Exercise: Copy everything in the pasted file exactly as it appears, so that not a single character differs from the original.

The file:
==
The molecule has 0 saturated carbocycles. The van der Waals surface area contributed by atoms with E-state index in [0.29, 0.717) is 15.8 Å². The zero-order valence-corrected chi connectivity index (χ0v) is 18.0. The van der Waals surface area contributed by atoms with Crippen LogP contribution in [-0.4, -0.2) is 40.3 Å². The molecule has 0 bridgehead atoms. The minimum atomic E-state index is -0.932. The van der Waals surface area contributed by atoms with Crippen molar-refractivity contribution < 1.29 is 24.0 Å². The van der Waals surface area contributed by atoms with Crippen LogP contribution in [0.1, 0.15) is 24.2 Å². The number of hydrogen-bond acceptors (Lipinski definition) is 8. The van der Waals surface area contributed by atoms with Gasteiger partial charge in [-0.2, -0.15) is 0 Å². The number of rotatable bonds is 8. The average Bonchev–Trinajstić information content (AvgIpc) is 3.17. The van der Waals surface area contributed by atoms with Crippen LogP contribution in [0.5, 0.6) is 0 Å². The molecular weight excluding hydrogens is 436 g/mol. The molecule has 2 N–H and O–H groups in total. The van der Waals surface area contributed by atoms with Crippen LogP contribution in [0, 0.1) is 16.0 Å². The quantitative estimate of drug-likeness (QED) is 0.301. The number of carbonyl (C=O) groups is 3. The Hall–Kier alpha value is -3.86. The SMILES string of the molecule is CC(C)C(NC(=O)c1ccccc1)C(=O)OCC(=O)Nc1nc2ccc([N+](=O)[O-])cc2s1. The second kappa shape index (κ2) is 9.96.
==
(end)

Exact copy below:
The molecule has 0 saturated carbocycles. The van der Waals surface area contributed by atoms with E-state index in [0.29, 0.717) is 15.8 Å². The zero-order valence-corrected chi connectivity index (χ0v) is 18.0. The van der Waals surface area contributed by atoms with Crippen LogP contribution in [-0.4, -0.2) is 40.3 Å². The molecule has 0 bridgehead atoms. The minimum atomic E-state index is -0.932. The van der Waals surface area contributed by atoms with Crippen molar-refractivity contribution < 1.29 is 24.0 Å². The van der Waals surface area contributed by atoms with Crippen LogP contribution in [0.1, 0.15) is 24.2 Å². The number of hydrogen-bond acceptors (Lipinski definition) is 8. The van der Waals surface area contributed by atoms with Gasteiger partial charge in [-0.2, -0.15) is 0 Å². The number of rotatable bonds is 8. The average Bonchev–Trinajstić information content (AvgIpc) is 3.17. The van der Waals surface area contributed by atoms with Crippen LogP contribution in [0.5, 0.6) is 0 Å². The molecular weight excluding hydrogens is 436 g/mol. The molecule has 2 N–H and O–H groups in total. The van der Waals surface area contributed by atoms with Crippen LogP contribution in [0, 0.1) is 16.0 Å². The quantitative estimate of drug-likeness (QED) is 0.301. The number of carbonyl (C=O) groups is 3. The Hall–Kier alpha value is -3.86. The SMILES string of the molecule is CC(C)C(NC(=O)c1ccccc1)C(=O)OCC(=O)Nc1nc2ccc([N+](=O)[O-])cc2s1. The second kappa shape index (κ2) is 9.96.